When I was halfway through the riveting ESPN/ Netflix documentary series, The Last Dance, I suggested to my dad that he watch it to help fill the sport-shaped void in his life. “I don’t know much about basketball” he replied. I was quick to reassure him, “it’s a universal story that all sports lovers can appreciate.” Two days later he had finished all 10 episodes.
And then I realised it’s not just a universal story for sports. It’s a universal story, period. Success, failure, talent, ego, teamwork, culture, strategy, risk, legacy. It’s business 101.
So what can we learn from the greats of the game, whether basketball, football, rugby or any sport that brings people together in the pursuit of glory?
One of the many eye-opening scenes in The Last Dance shows Michael Jordan consistently scoring 50 or 60 points in the playoffs, winning the MVP award and still losing. It wasn’t until new coach, Phil Jackson, instilled a culture of true teamwork that Jordan could finally reach the promised land and win his first championship (passing to a teammate to score the winning basket.)
Like most all-time greats, Jordan had plenty of ego – but he knew he had to start trusting his teammates if he ever wanted to achieve his ambition. There are a few lessons here, but the most obvious being that no one can succeed alone. As businesses its vital to understand how we can collaborate, passing the ball until we have a better shot at the basket.
Watching The Last Dance, it’s clear that Michael Jordan was driven to the point of obsession – and expected the same commitment from those around him. Comparisons have been drawn to footballer, Roy Keane, the uncompromising captain throughout Manchester United’s most successful period. Both men shared an obsession with winning, and were prepared to bleed for the team if it gave them that extra 1%. Yes, they demanded that others raise their effort – but they made sure no one could accuse them of not giving their all.
Culture is set by the leaders within any organisation. If you really want to create trust and respect, never demand that others to go to lengths you wouldn’t be prepared to yourself.
Legendary manager, Sir Alex Ferguson, is said to be one of the greatest ‘man managers’ of all time. He was a master of empathy – understanding that in a team of different personalities, what works for one will be disastrous for another.
He knew that some people need motivational speeches, and others an arm around the shoulder when things aren’t going so well. Some need to be challenged and pushed to realise their potential and some just need to be reminded of how good they can be. Over 25 trophy-laden years he rarely got it wrong – because the great leaders understand different personalities and how to get the best from them.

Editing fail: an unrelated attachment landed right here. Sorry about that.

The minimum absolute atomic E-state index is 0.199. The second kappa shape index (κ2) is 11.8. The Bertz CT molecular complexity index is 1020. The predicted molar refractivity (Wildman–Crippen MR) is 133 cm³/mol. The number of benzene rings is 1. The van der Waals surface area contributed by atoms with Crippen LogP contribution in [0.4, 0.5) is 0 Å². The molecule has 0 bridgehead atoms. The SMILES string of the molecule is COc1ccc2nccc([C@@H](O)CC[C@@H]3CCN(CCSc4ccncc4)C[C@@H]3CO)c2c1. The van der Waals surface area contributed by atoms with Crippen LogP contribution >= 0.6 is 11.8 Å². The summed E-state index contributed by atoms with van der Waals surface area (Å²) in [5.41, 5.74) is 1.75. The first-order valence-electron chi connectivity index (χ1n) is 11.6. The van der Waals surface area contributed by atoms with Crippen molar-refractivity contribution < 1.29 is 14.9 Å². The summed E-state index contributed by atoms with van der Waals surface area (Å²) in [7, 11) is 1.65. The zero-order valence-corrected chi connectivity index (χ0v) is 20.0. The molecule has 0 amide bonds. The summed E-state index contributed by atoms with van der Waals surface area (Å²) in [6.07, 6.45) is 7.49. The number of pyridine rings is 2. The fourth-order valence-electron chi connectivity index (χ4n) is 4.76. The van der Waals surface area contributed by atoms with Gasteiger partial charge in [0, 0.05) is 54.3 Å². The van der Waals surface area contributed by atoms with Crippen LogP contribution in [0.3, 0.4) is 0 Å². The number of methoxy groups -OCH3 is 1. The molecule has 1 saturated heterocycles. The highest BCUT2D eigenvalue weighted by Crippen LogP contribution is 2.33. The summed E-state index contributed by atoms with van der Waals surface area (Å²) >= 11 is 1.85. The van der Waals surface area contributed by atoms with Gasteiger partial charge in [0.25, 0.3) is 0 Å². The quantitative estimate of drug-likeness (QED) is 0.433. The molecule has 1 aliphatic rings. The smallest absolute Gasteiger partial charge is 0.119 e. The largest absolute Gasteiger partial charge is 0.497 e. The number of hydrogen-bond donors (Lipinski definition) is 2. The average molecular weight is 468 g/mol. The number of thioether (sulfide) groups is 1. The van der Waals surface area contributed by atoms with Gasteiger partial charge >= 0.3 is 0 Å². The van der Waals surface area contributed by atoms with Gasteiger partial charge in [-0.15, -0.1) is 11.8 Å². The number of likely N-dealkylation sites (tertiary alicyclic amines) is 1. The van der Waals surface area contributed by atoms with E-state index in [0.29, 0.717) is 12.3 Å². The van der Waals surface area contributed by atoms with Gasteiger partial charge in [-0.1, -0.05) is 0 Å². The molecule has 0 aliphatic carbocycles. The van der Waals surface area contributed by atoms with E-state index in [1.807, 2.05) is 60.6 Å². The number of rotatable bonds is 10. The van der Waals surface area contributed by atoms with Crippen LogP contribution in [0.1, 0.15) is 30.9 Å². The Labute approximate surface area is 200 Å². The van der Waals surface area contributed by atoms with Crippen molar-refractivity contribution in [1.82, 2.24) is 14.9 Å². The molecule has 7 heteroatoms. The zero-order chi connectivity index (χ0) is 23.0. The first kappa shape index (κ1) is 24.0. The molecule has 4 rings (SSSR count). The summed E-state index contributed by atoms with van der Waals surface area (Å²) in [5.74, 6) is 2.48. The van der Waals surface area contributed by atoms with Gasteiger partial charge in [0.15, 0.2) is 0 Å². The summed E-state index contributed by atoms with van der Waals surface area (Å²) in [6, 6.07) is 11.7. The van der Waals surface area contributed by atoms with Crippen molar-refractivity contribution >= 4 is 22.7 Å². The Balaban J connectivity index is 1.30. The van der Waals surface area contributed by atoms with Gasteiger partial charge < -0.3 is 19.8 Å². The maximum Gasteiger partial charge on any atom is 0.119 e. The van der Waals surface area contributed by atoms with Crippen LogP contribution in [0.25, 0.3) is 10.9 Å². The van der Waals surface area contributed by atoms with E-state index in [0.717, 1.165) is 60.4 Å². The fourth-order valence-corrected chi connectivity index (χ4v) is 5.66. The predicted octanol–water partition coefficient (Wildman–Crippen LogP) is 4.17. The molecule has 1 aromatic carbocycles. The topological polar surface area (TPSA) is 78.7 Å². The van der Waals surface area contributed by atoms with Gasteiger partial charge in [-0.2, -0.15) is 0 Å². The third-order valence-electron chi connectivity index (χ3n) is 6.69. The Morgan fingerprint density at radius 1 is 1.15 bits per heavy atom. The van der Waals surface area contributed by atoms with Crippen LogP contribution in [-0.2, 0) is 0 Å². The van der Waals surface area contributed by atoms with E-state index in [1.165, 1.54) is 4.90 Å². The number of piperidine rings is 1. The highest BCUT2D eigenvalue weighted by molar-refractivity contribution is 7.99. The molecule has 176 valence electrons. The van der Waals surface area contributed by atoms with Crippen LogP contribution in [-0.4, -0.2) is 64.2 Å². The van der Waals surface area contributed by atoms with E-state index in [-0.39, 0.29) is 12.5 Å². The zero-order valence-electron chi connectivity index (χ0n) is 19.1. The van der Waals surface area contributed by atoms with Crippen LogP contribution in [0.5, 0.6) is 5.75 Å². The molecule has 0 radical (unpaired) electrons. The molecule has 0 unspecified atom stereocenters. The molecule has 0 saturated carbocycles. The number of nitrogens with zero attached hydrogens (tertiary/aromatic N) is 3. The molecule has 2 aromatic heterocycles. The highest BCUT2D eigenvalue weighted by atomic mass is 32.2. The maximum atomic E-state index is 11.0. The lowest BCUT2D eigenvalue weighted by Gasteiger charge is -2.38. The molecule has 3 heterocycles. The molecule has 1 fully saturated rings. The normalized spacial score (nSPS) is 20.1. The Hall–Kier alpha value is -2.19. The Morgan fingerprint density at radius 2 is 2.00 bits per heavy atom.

Arguably the most fascinating character in The Last Dance is ‘bad boy’ Dennis Rodman – one of the greatest rebounders in NBA history. He’s the guy who would jump the highest and fight the hardest to win the ball for his team – but you wouldn’t throw him the ball in the last seconds to win the game. He’s the perfect example of someone who made the team greater by his unique skillset, playing to his strengths and knowing his limitations.
As Einstein once said, “Everyone is a genius. But if you judge a fish by its ability to climb a tree, it will live its whole life believing it is stupid.” For businesses, it’s vital to identify the unique strengths (and limits) of the team and then figure out how to play to them.
The old adage is that it’s easy to get to the top – the hard part is staying there. Sports teams, like brands tend to go in cycles of success, creating dynasties that fade away once key members move on or retire. The Bulls lost Jordan, Apple lost Steve Jobs, and one day the All Blacks will lose Beauden Barrett.
The difference is, The All Blacks have always had a (conveyor belt of talent) succession plan. We went from Kronfeld to McCaw, Mehrtens to Carter, Osborne to Cullen – from great players to even greater players. For businesses, staying at the top means investing in the next generation – the ones who will sustain your success until it’s their turn to pass on the jersey.
There are many lessons we can learn from sports and team dynamics – because working together under pressure to achieve results happens every day in offices across the country. But the next time you hit a target, pull off a great project, or deliver a great presentation – just remember the great team and the winning culture that made it possible. And if anyone accuses you of watching too much sport, just remind them you’re doing research.